Aaron Rodgers should lead Green Bay to a solid playoff run. Flickr

It’s not that I don’t believe Aaron Rodgers is the best quarterback in the NFL. He is. There’s little to debate about in that topic.

My issue with Rodgers is how high he will go in the 2017 fantasy football draft.

People love quarterbacks. And in fantasy football, having a quality starter is a nice bonus. But it’s only a bonus. Solid fantasy rosters can be constructed with a marginal quarterback. You can’t get that kind of roster with marginal players at running back or wide receiver.

That’s why I generally wait on the quarterback. It would have worked this year, too, had it not been for epic meltdowns by my contingent of running backs (Lamar Miller and Eddie Lacy’s injury).

And experts are already downplaying Rodgers in 2017. ESPN draft guru Matthew Berry has him ranked 35th, putting him at the end of the third round. Sports Illustrated has him even lower at 47, while the MMQB has him at 43.

That’s a solid ranking for Rodgers. The only issue is that Rodgers’s average draft position will be in the first round in 2017. Mark my words.

This past season, the hype train was all in on Cam Newton, giving him an ADP of 16, while Rodgers wasn’t far behind at 25. In 2015, people were jacked about Andrew Luck, giving him a second-round ADP. In 2014, it was Peyton Manning, with an ADP of 10.

But what those three seasons tell us is that quarterbacks — even who we perceive as being top-tier — are unpredictable. All three quarterbacks had far worse campaigns than the previous year when taken as the top quarterback. And it’s only one player at the position, while the running backs and wide receivers are two to three players at each level. If you whiff on a quarterback, they can be found on the waiver wire, through streaming options.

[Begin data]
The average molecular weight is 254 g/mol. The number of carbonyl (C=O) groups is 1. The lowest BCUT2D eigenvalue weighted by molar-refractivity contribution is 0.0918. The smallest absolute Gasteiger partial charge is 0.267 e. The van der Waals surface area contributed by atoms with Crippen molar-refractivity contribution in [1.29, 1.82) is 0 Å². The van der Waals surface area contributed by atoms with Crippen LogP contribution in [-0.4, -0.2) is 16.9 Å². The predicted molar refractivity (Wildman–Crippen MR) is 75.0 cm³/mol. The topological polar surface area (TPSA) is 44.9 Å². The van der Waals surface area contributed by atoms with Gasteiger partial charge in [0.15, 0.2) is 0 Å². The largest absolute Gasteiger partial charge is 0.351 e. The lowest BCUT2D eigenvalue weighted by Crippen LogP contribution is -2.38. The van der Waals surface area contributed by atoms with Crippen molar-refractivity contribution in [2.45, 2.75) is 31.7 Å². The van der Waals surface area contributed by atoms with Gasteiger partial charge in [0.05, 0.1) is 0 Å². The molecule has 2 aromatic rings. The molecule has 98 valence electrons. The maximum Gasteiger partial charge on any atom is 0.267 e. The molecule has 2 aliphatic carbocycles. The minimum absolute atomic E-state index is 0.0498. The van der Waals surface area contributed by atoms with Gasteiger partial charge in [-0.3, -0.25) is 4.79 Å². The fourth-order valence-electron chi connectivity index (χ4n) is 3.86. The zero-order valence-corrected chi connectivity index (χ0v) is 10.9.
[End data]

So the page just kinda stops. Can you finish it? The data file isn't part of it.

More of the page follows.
The wire isn’t so forgiving on running backs or wide receivers.

Rodgers is playing at a super human level at the moment, but can he possibly keep this up? There are real issues on Green Bay’s team and no matter what happens during the rest of this season, they have to address those concerns before next season, or Rodgers may be in trouble.

The defense, albeit banged up, is atrocious, and the offensive line does little to make room for a running game to compliment Rodgers. He’s the best in the game, but his saving grace is touchdown passes. And at some point, that won’t be able to bail him out in fantasy football.

He’s thrown for at least 30 touchdowns in five of the last six seasons. The only person who has put up more numbers in that span is Drew Brees. But touchdowns can only carry us so far.

Rodgers’s yardage output has never been off the charts. Since 2011, Rodgers hasn’t finished in the top-three in yards per game, and has only snuck into the top-five twice — in 2011 and 2012. If he’s not producing in the touchdown department, his value decreases sharply.

And during the first part of 2016, that was a glaring concern for fantasy owners. He failed to reach 20 fantasy points in three of his first five games, netting a combined four touchdowns in those three games.

Rodgers should be the first quarterback taken in fantasy football drafts. But he’s not worth a first or second round pick. There’s warning signs swirling all around him in fantasy football, so don’t reach for him.

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